Allowing employees to work at home is not a new phenomenon. Most large corporations have some portion of the workforce working at home at least part-time. Studies have shown that home-based employees are often more productive than those working in the office. Those working at home enjoy big savings, both in dollars and time, from not commuting to an office.
There are a few communities around the country that have offered incentives to attract employees who work from home. The first such program I heard of was in 2018 where Vermont offered a cash incentive of between $5,000 and $10,000 for families with a home-worker to relocated to the state. The state has an aging population and wanted to attract families with good incomes to help energize the local economy. The state recognized that the long-term local benefits to the state from attracting high-paying jobs is worth a lot more than the cash incentive they are offering.
Since then other communities have tried the same thing. I recently read about a similar effort in Tulsa, Oklahoma, which has been watching its population drop since 2016. In Tulsa, a foundation is fronting the $10,000 payments used to attract home workers to the community. There is a similar program in Topeka, Kansas and in northwest Alabama.
I’ve been working from home for twenty years, and during that time I’ve seen a big shift in the work-from-home movement. When I first worked from home, I didn’t know anybody else who was doing so. Over time that has changed and in my current neighborhood over a third of the homes on my block include at least one adult working from home. According to Bloomberg, about 4% of the full-time workforce, not counting self-employed people, now work from home. Adding in self-employed people means that work-from-home is a major segment of the economy.
Wall Street seems to have recognized the value of working at home. As I write this article the Dow Jones average has dropped over 11% since February 14th. During that same time, the stock price of Zoom, a company that facilitates remote meetings has climbed over 27%.
I’m sure that most of the people being sent home to work are going to eventually return to the office. However, this current crisis is likely to make many companies reexamine their work-from-home philosophy and policies. Companies that allow people to work from home, at least part-time, are going to be the least disrupted by future economic upheavals.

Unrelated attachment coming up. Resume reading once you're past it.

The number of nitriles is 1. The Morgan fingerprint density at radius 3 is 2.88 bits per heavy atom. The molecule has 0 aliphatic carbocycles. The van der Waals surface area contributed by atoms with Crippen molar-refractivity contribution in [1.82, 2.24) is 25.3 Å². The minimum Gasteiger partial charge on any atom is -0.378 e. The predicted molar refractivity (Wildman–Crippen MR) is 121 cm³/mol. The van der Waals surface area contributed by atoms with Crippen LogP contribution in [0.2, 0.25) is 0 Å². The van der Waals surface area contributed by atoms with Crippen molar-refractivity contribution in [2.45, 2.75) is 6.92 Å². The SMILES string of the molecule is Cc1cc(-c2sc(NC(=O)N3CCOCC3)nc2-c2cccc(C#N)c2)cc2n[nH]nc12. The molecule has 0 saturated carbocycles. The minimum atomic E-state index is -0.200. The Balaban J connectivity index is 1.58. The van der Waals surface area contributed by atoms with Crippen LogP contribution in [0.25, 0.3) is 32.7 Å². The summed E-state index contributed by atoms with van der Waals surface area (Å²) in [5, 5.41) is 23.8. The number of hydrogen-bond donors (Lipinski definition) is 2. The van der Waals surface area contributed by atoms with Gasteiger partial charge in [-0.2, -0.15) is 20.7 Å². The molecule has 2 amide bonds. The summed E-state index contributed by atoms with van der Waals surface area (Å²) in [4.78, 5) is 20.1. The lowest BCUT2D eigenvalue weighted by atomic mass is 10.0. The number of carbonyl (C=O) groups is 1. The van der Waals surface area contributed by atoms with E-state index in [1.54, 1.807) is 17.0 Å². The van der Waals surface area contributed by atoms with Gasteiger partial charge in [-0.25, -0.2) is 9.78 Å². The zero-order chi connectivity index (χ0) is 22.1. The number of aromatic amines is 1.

If you read my blog regulatory you knew what’s coming next. The one group of people who can’t work from home are those who can’t get a decent home broadband connection. Huge numbers of rural homes in the country still have no broadband option or can only buy broadband that is not sufficient for working from home. Most corporations test the home broadband connection before letting employees work from home, and homes can be disqualified due to poor download speed, poor upload speed, or poor latency. A home broadband connection that meets the FCC definition of broadband at 25/3 Mbps might still be deemed by a corporation to be inadequate for working from home.
My consulting firm CCG talked to a homeowner this week who moved to a rural area looking for an improved lifestyle. The wife works from home, and before they bought the new home they were assured that the broadband there was fast enough to support work at home. It turns out the home is served by a WISP that is delivering less than the advertised speed, and that working from home is impossible in the new home. This family is now facing a crisis caused by lack of good broadband – and there may be no solution for their problem.
Sadly, a whole lot of America is losing economically by not being able to attract and support good-paying jobs from those working at home. If a city like Tulsa is willing to pay $10,000 to attract one work-from-home employee, imagine the negative impact on rural counties where nobody can work from home.